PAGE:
Congress must address these three critical priorities by supporting the following:
- Prioritize any new SBA Disaster Grants as proposed by the Senate Democrats and ensure that any grants would include eligibility for licensed and licensed-exempt child care providers (including, home-based, center-based, non-profit, and for-profit.) Providing direct grants for eligible small business recipients to help cover the cost of lost business, the cost of providing paid sick and family leave, and more is critical to preventing many child care providers from permanently closing. Providers of all types often operate on razor thin margins and would not have the ability to pay back a loan of any kind. Data from a survey NAEYC has distributed in the last three days indicates that many child care centers and homes are not going to be able to survive a closure; up to a third in some states indicate they won’t survive a closure of any period—another third won’t survive a closure of more than two weeks. In other words, a temporary closure is, for many, a permanent one.
- In any pending or future industry specific stimulus proposals the unique needs of licensed and licensed-exempt child care providers, as essential pieces of the national infrastructure must be considered by ensuring:
- Federal assistance is needed to establish and provide paid sick and family leave in public health emergencies. Child care providers are small businesses, running on very small margins and do not have the Human Resource capacity to operationalize leave programs requiring arduous paperwork and burdensome procedures, particularly during this time of crisis when their focus should be solely on serving children and families.
- All child care system closures are accompanied by additional, necessary policies and funding that allows for access to unemployment compensation for all staff who work in center-based child care or own/operate/are staff of family child care homes.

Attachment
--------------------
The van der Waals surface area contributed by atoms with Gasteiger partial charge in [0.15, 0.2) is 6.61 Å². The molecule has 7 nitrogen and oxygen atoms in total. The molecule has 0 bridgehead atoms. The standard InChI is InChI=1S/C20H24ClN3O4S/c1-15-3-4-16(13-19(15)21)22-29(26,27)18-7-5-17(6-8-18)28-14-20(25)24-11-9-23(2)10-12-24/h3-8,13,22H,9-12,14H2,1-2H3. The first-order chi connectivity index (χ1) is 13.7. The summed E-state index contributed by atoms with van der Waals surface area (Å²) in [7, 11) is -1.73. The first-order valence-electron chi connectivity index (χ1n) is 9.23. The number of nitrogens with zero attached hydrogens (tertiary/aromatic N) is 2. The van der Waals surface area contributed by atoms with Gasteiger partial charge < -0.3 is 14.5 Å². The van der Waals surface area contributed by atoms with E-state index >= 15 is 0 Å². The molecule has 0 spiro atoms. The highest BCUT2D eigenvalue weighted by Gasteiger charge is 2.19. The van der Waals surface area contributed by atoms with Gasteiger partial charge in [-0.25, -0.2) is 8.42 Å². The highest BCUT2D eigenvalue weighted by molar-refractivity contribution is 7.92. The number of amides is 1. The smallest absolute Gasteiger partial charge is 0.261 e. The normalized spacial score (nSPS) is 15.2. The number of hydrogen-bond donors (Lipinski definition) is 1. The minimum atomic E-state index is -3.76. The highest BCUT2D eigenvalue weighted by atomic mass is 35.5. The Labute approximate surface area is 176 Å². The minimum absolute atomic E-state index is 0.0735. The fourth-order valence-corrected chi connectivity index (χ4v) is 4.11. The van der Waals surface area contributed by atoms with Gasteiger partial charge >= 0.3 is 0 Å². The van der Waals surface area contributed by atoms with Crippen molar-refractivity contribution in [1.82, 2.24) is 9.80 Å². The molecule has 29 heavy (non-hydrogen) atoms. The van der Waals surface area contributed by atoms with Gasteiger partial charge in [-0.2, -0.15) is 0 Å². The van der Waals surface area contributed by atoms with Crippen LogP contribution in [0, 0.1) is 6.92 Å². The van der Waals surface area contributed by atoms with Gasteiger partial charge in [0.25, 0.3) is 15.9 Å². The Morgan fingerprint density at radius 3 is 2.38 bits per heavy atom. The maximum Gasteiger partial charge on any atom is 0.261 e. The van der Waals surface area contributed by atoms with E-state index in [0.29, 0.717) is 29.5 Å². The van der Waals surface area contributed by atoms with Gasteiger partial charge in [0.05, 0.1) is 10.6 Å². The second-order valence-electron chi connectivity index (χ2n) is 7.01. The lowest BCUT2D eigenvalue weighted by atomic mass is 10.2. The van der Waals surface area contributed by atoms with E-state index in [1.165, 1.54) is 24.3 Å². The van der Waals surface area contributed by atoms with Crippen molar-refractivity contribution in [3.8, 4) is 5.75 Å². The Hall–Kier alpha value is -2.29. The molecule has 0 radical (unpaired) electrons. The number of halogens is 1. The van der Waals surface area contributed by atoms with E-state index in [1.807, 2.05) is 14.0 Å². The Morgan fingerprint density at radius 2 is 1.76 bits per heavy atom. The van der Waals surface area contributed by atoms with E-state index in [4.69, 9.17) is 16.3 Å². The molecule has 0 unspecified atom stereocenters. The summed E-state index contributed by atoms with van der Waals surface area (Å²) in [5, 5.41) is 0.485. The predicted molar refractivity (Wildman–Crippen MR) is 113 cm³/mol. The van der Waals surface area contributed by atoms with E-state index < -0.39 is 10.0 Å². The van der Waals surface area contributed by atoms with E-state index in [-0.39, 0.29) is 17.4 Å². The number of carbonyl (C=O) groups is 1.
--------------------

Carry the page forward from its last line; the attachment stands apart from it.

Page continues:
- Child care programs, in centers and homes, are automatically enrolled in mortgage forbearance, provided rent deferrals (when applicable), and given support for utility and insurance payments, for a minimum of three months and up to six months.
- Provide funding to support child care programs that are being asked to remain open to serve essential and front-line workers, in which the programs are provided additional funding to cover the increased risks, pay and costs of maintaining services. Providers should be given clear guidance on how to remain safe and practice social distancing and minimal contact while continuing to provide the quality care children and families need.
- Regulatory Considerations
- Ensure emergency, disaster funding under the Stafford Act has the flexibility to provide direct funding assistance to all types of licensed and licensed exempt child care providers (including, home-based, center-based, non-profit and for-profit) to address immediate needs such as emergency staffing, costs associated with cleaning and sanitizing facilities, and providing training and support to staff.
- If funding for these recommendations should go through CCDBG, the Administration has flagged that in some cases, states may need to enact state legislation or regulation in order to take advantage of these flexibilities. They also may need to submit a Plan amendment or waiver request to OCC. We have concerns about any delays in the distribution of funding this may cause.
- Provide funding and authorization for Child Care Development Fund State Administrators to make grants to programs who are at risk of closing but are providing care in areas of high need such as first responders and health care. Similarly, any funding going directly to states for immediate needs as determined locally, should have child care as an allowable use.